Giuliani Partners enters into a joint venture with Sabre Technological Services to start an environmental decontamination company called Bio ONE, which is tapped by American Media, Inc. to clean its Boca Raton facility that had been the victim of an anthrax attack. It is January 2004. The plan is for Bio ONE to render the offices so clean that they themselves would occupy them going forward; Giuliani himself would be the first to enter the newly-cleaned building. Thus does Rudy’s outfit get unfettered access to the National Enquirer’s mammoth vault of photographs, including untold thousands that had never and would never run. Bio ONE is ultimately unable to successfully decontaminate the facility.
Giuliani Partners is formed, to monetize America’s Mayor’s perceived success on 9/11. It is January 2002. Among the beneficiaries of Rudy’s mercenary boosterism: Merrill Lynch, then under investigation by New York attorney general Eliot Spitzer; WorldCom, the telecommunications company wracked by scandals and on the verge of bankruptcy; Aon, the insurance giant that had lost 176 employees in the attacks; Nextel, the telecom outfit whose lousy product contributed to the communication problems in New York on 9/11; and drug merchant Purdue Pharma.
It is September 2001. Rudy Giuliani is wandering around Lower Manhattan, covered in dust from the terrorist attacks. He is wandering around because his Office of Emergency Management command center has been destroyed. The command center has been destroyed because he’d insisted, despite near-universal objections, to locate it in the World Trade Center complex. As Dan Collins and Wayne Barrett write in their book Grand Illusion: The Untold Story of Rudy Giuliani and 9/11:
If the center had been elsewhere, all the dramatic visuals that turned the soot-covered Giuliani into a nomad warrior would instead have been tense but tame footage from its barren press conference room, where reporters had been corralled prior to 9/11 for snowstorms and the millennium celebration. . . . Had he been able to get into and operate from a command center he says he “headed” for shortly after 8:46 that morning, he might have been more effective, but he also would have been less inspirational.
Mayor Giuliani is Cleaning Up New York—what we residents refer to as the “Disneyfication” of Times Square. It is 1999, and Rudy has his sights on the city’s strip clubs. Billy’s Topless has famously become Billy Stopless. Many of these establishments are fronts for the mob, against which Giuliani had waged a very public battle in the mid-80s. But if the goal is to “re-zone” and move gentlemen’s clubs to other parts of the Five Boroughs…why are Gambino-affiliated businesses spared? “Why was Scores,” Nia Molinari asks on PREVAIL, “which was allegedly Gambino-run, not shut down like the other clubs, even after being nailed for racketeering?”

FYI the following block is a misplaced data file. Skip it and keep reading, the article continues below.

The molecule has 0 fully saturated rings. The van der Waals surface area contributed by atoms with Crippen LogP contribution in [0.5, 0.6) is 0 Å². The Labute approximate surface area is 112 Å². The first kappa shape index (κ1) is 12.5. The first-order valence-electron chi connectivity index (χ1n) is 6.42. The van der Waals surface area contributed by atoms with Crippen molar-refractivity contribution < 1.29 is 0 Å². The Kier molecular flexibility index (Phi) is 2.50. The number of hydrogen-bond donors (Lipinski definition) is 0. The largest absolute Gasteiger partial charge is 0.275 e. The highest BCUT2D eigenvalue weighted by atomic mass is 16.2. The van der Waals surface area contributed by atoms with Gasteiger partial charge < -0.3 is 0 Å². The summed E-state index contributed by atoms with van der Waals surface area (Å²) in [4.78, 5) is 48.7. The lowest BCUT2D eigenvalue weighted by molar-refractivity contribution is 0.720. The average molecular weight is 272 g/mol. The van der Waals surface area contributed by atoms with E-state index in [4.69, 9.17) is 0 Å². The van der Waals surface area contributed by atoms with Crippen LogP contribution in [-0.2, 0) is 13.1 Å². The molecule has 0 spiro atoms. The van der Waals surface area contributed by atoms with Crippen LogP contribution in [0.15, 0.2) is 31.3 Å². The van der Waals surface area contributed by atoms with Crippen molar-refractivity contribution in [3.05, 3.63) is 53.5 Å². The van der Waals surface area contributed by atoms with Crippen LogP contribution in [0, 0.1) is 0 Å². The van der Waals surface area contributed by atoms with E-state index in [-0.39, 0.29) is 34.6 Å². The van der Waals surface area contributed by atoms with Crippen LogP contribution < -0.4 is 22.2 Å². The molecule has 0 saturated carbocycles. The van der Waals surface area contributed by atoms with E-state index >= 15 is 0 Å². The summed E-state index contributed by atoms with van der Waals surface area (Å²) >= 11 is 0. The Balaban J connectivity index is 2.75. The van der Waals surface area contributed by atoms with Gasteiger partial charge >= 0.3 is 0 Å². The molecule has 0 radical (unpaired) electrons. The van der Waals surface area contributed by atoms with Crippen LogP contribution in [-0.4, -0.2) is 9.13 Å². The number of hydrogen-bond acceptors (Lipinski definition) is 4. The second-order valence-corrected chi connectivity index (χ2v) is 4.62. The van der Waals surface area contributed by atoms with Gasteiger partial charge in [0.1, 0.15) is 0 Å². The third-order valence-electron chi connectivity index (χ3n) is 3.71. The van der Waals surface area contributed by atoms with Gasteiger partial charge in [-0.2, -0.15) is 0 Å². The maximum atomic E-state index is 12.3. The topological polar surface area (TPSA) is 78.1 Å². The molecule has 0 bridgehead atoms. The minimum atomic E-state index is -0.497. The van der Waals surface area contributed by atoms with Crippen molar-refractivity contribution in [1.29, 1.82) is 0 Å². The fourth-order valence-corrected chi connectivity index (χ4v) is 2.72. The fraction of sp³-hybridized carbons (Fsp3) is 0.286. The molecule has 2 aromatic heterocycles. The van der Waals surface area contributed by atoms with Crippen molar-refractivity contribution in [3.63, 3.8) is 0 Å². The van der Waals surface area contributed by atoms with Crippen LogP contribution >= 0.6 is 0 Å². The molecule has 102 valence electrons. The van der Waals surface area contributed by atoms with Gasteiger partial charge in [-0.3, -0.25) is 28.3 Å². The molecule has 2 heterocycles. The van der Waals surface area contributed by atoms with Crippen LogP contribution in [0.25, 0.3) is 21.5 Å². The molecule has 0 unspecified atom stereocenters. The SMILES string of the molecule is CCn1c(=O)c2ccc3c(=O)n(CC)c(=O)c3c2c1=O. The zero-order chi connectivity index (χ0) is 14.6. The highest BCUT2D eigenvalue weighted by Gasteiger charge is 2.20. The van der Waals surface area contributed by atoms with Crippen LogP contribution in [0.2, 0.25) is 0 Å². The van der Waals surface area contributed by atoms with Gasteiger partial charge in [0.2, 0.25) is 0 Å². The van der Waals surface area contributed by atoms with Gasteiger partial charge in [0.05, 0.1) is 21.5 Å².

Mayor Giuliani appoints Semyon “Sam” Kislin to New York City’s Economic Board of Development Corporation. It is 1996. Kislin was a big donor to Rudy’s first mayoral campaign in 1993, and will donate even more to his 1997 campaign. According to a 1994 confidential FBI report, cited by Robert I. Friedman in his book Red Mafiya, Kislin is a “member of the Ivankov organization”—the Russian mob. “These sources say that Kislin’s commodities firm has been involved in laundering millions of dollars, and co-sponsored a visa” for a notorious Russian hit man.2
The Mafia Commission Trials are making Rudy Giuliani’s reputation as an anti-mob crimefighter. It is November 1986, the end of the trials which began the previous February. Eleven organized crime figures, including the heads of four of the five families, are convicted for extortion, racketeering, and murder for hire. And the fifth? The head of the Gambino family, Paul Castellano, was shot dead with his underboss, Thomas Bilotti, before he could be convicted.
This is a landmark trial, and a victory for the good guys over the bad guys—but only a partial one. John Gotti and Sammy “The Bull” Gravano, who replaced Castellano and Bilotti, would evade prosecution for another four years. More importantly, the decapitation of the Five Families would allow the fledgling Russian mafiya to move into New York.
As the U.S. Attorney for the Southern District of New York, Giuliani pioneers the “perp walk,” whereby key perpetrators are arrested and brought into custody in very public, and humiliating, ways. It is 1983. Some of the “perps” are not actually guilty of wrongdoing, so this is largely political theater.
It is March 1981. Ronald Reagan, the new President of the United States, names Rudy Giuliani Associate Attorney General. One of Giuliani’s first official acts is to send a memorandum to the Acting Assistant Attorney General, Criminal Division, asking for a letter requesting a written report on “CIA Referral—Alleged Foreign Government Interference With 1980 Presidential Election.”
What does Giuliani know about election interference? As Lincoln’s Bible points out in her chat, Rudy’s closest contact in presidential politics is probably Rabbi Greenwald, a member of CREEP and, per Friedman, a close associate of the Russian mob, whom Giuliani knew from his time in New York.
Rudy, a Democrat who had voted for George McGovern in 1972, switches his party affiliation to Independent. It is 1975. He does this to work at the Department of Justice during the Ford Administration.
After serving as president of his class in his sophomore year at Manhattan College, Giuliani does not win re-election his junior year. It is 1963.
Leo D’Avanzo owns a Brooklyn bar called Vincent’s, out of which he runs a gambling and loan shark operation. It is 1948. He has need of muscle, an enforcer to collect money when needed. He decides to hire his brother-in-law: Harold Giuliani. Harold is the father of Rudy, who is four years old. Leo is Rudy’s uncle. Leo D’Avanzo is associates with Ralph Eppolito, allegedly a “made man” in the Gambino family.
The same Gambino family that will avoid decapitation in the Commission Trials.
The same Gambino family whose strip clubs will be spared during the “re-zoning” of New York in the late 90s.
On East 96th Street in Manhattan, a milkman is making deliveries. A man emerges from the shadows, gun in hand, and sticks up the milkman. It is 1934. The armed robber is Harold Giuliani, who is caught, convicted, and sent to Sing Sing.
The acorn, the tree.
For further reading, please see:
My guest post at Alexandra Erin’s Substack, “The Myth of America’s Mayor;”
Nia Molinari’s “F—k Giuliani” PREVAIL piece.
Photo credit: Gage Skidmore. Former Mayor Rudy Giuliani speaking with the media at the 2019 Student Action Summit hosted by Turning Point USA at the Palm Beach County Convention Center in West Palm Beach, Florida.
Since then, the DOJ indicted Charles McGonigal, the head of FBI counterintelligence who that October was relocating to the New York field office, for working with a Russian intelligence officer to violate sanctions on oligarch Oleg Deripaska.
In American Kompromat, Craig Unger reports that former KGB operative Yuri Shvets told him that Kislin was a “spotter” for Soviet intelligence, and in the early 80s owned the electronics store where Moscow first identified Donald Trump as a target for recruitment.